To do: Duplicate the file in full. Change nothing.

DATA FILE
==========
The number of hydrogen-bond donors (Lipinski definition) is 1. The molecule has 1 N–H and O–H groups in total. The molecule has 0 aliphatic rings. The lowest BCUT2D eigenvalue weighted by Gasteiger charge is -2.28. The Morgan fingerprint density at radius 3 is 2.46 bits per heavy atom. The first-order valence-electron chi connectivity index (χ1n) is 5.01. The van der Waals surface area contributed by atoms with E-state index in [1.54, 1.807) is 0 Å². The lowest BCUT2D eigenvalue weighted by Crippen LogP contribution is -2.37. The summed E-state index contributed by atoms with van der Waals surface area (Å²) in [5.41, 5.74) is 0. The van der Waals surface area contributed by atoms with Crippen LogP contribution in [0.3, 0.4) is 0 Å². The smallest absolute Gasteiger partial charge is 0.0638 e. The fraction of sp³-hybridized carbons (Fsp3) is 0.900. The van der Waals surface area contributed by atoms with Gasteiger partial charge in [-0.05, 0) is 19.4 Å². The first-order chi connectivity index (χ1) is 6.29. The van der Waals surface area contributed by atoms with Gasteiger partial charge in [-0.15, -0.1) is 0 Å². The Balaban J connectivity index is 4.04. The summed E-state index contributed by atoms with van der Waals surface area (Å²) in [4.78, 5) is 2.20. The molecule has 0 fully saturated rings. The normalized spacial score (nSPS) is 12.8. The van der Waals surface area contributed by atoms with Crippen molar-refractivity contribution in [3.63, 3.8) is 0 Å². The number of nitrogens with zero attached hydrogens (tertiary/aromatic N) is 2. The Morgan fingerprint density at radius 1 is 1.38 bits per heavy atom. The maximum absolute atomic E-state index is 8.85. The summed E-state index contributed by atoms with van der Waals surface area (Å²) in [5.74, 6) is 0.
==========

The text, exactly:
The number of hydrogen-bond donors (Lipinski definition) is 1. The molecule has 1 N–H and O–H groups in total. The molecule has 0 aliphatic rings. The lowest BCUT2D eigenvalue weighted by Gasteiger charge is -2.28. The Morgan fingerprint density at radius 3 is 2.46 bits per heavy atom. The first-order valence-electron chi connectivity index (χ1n) is 5.01. The van der Waals surface area contributed by atoms with E-state index in [1.54, 1.807) is 0 Å². The lowest BCUT2D eigenvalue weighted by Crippen LogP contribution is -2.37. The summed E-state index contributed by atoms with van der Waals surface area (Å²) in [5.41, 5.74) is 0. The van der Waals surface area contributed by atoms with Crippen LogP contribution in [0.3, 0.4) is 0 Å². The smallest absolute Gasteiger partial charge is 0.0638 e. The fraction of sp³-hybridized carbons (Fsp3) is 0.900. The van der Waals surface area contributed by atoms with Gasteiger partial charge in [-0.05, 0) is 19.4 Å². The first-order chi connectivity index (χ1) is 6.29. The van der Waals surface area contributed by atoms with Gasteiger partial charge in [-0.15, -0.1) is 0 Å². The Balaban J connectivity index is 4.04. The summed E-state index contributed by atoms with van der Waals surface area (Å²) in [4.78, 5) is 2.20. The molecule has 0 fully saturated rings. The normalized spacial score (nSPS) is 12.8. The van der Waals surface area contributed by atoms with Crippen molar-refractivity contribution in [3.63, 3.8) is 0 Å². The number of nitrogens with zero attached hydrogens (tertiary/aromatic N) is 2. The Morgan fingerprint density at radius 1 is 1.38 bits per heavy atom. The maximum absolute atomic E-state index is 8.85. The summed E-state index contributed by atoms with van der Waals surface area (Å²) in [5.74, 6) is 0.